Emotional Eavesdropping: Infants Selectively Respond to Indirect Emotional Signals


  • This research was supported by grants from the University of Washington Royalty Research Fund (65-2685) to Betty M. Repacholi and NIH (HD-22514) to Andrew N. Meltzoff. We thank Berit Olsen, Nina Petrie, Dawn Kragness, Jacque Mullen, and Mary Wald for their assistance with this research. Portions of these data were presented at the Biennial Meeting of the Society for Research in Child Development, Atlanta, GA, April 2005, and a conference at Duke University, Durham, NC, May 2005.

concerning this article should be addressed to Betty Repacholi, Institute for Learning & Brain Sciences, Box 357988, University of Washington, Seattle, WA 98195-7988. Electronic mail may be sent to bettyr@u.washington.edu.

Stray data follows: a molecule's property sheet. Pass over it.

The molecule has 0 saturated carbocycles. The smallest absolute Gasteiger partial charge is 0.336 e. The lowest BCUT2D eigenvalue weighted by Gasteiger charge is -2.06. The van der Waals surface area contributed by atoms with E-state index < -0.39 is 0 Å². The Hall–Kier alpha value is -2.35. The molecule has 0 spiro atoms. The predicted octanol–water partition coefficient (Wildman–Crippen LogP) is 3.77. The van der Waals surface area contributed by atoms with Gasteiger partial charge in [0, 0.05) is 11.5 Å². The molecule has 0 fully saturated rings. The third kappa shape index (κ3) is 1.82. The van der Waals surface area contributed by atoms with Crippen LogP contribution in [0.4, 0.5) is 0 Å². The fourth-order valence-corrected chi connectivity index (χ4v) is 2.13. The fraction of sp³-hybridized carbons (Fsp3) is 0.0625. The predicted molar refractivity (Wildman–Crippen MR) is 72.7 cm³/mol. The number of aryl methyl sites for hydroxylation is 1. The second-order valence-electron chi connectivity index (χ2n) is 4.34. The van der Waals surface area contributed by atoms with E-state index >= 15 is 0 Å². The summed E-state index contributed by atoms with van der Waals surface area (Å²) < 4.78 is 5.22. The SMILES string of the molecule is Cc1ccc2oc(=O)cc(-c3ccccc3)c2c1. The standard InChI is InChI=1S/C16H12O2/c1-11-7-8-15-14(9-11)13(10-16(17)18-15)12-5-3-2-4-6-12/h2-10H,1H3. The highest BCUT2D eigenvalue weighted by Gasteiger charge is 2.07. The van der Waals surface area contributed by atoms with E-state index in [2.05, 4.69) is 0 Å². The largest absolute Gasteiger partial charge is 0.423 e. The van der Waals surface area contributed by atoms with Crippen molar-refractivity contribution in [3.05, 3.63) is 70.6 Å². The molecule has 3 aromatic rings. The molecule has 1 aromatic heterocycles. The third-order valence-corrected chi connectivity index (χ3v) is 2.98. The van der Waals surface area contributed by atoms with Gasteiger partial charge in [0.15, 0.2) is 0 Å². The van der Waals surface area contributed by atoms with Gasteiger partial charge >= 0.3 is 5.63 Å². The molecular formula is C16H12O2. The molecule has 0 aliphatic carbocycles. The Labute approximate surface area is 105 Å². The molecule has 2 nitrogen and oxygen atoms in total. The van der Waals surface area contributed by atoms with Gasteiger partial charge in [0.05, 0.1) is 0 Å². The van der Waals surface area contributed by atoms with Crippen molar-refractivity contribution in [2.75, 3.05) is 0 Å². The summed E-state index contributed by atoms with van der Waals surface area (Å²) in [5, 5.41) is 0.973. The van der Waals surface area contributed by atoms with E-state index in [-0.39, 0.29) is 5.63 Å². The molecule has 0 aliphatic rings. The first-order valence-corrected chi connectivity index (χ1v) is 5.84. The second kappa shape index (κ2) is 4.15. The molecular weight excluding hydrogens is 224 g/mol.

Two experiments examined whether 18-month-olds learn from emotions directed to a third party. Infants watched an adult perform actions on objects, and an Emoter expressed Anger or Neutral affect toward the adult in response to her actions. The Emoter then became neutral and infants were given access to the objects. Infants' actions were influenced by their memory of the Emoter's affect. Moreover, infants' actions varied as a function of whether they were currently in the Emoter's visual field. If the previously angry Emoter was absent (Experiment 1) or turned her back (Experiment 2), infants did not use the prior emotion to regulate their behavior. Infants learn from emotional eavesdropping, and their subsequent behavior depends on the Emoter's orientation toward them.